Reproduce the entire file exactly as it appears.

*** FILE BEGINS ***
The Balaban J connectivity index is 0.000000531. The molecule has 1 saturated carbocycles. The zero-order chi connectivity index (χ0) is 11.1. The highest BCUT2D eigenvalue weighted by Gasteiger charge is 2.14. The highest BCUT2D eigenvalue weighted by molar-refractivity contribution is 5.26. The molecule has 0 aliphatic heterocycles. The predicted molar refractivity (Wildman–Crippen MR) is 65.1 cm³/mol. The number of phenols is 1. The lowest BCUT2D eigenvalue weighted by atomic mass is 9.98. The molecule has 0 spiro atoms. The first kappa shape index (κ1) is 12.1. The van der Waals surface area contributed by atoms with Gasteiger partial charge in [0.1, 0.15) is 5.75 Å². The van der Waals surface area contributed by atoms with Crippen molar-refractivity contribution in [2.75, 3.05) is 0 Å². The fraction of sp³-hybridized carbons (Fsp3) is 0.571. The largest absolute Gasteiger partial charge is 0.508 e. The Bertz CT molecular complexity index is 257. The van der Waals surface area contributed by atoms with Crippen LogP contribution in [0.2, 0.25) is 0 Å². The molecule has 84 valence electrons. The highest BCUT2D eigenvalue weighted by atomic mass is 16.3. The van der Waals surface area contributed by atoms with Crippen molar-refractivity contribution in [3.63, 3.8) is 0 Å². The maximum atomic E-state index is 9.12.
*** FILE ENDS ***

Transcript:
The Balaban J connectivity index is 0.000000531. The molecule has 1 saturated carbocycles. The zero-order chi connectivity index (χ0) is 11.1. The highest BCUT2D eigenvalue weighted by Gasteiger charge is 2.14. The highest BCUT2D eigenvalue weighted by molar-refractivity contribution is 5.26. The molecule has 0 aliphatic heterocycles. The predicted molar refractivity (Wildman–Crippen MR) is 65.1 cm³/mol. The number of phenols is 1. The lowest BCUT2D eigenvalue weighted by atomic mass is 9.98. The molecule has 0 spiro atoms. The first kappa shape index (κ1) is 12.1. The van der Waals surface area contributed by atoms with Gasteiger partial charge in [0.1, 0.15) is 5.75 Å². The van der Waals surface area contributed by atoms with Crippen molar-refractivity contribution in [2.75, 3.05) is 0 Å². The fraction of sp³-hybridized carbons (Fsp3) is 0.571. The largest absolute Gasteiger partial charge is 0.508 e. The Bertz CT molecular complexity index is 257. The van der Waals surface area contributed by atoms with Crippen LogP contribution in [0.2, 0.25) is 0 Å². The molecule has 84 valence electrons. The highest BCUT2D eigenvalue weighted by atomic mass is 16.3. The van der Waals surface area contributed by atoms with Crippen molar-refractivity contribution in [3.63, 3.8) is 0 Å². The maximum atomic E-state index is 9.12.